Tonally the show is pretty adult, though the storyline and dialogue are still stuck in the angsty ‘90s children’s entertainment ghetto. What was left slightly more to subtext in the earlier television iterations is much more overt, and the more cartoony visual elements are largely avoided. Still missing is the real threat of death and violence that the plot should entail. The action is pretty intense for a kid’s show, but considering the lead character’s bladed hands I can’t really be blamed for expecting a little more cutting.

The ‘realism’ probably comes out of the Bryan Singer live action treatment, which seems to be the general theme for all the post- Ultimate Avengers Marvel Animated stuff, but the movies aren’t the only, or even the biggest influence. I’ve been enjoying the show even beyond these three episodes for the elements it takes from Grant Morrison’s run on the X-Men comics (titled in trade paperback as ‘New X-Men’). In my rather uneducated opinion on the matter, Morrison’s run was the best thing to happen to the X-Men since the original ‘Dark Phoenix Saga’, so any similarities on film are a plus in my book.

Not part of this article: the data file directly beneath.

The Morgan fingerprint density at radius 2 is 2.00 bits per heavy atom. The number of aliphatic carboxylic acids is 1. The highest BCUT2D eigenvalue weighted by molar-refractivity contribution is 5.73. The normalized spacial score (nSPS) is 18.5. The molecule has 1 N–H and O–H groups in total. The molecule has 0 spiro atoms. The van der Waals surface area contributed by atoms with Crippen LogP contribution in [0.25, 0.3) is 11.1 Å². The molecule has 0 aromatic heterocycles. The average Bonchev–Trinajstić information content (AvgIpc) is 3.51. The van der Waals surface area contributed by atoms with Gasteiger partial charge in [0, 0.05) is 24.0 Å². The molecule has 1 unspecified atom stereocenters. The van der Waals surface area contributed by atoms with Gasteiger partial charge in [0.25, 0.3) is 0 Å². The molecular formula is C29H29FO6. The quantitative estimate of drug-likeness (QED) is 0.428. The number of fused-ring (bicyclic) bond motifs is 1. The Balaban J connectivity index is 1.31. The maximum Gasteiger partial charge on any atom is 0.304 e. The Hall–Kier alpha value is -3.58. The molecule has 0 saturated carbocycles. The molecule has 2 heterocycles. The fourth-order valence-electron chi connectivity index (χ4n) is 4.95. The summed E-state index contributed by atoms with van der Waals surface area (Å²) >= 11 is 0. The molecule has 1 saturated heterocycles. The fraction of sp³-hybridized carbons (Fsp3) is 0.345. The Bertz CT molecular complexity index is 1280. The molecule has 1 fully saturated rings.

Wolverine and the X-Men: Volume 1


On television Wolverine and the X-Men is presented in standard framing, but this disc is anamorphically enhanced 16x9. There is no noticeable image loss on the tops and bottoms of the frame, so I suppose it was trimmed vertically for television (I can’t compare because I don’t get Nicktoons Network anymore). The image is clean enough, but can’t be confused with a high definition transfer due to minor edge enhancement, slightly fuzzy details, some overall compression noise throughout, and a whole lot of interlacing effects (I couldn't even get more than a few clean screen caps). Backgrounds are usually cleaner than the characters, but the two still blend pretty effortlessly. Colours don’t bleed, but also aren’t one hundred percent solid, and blacks could be a tad deeper. All things considered, however, this is one of the better television animation transfers I’ve ever seen. It’s cleaner than the Avatar transfers, and the colours are a bit brighter than the Justice League transfers.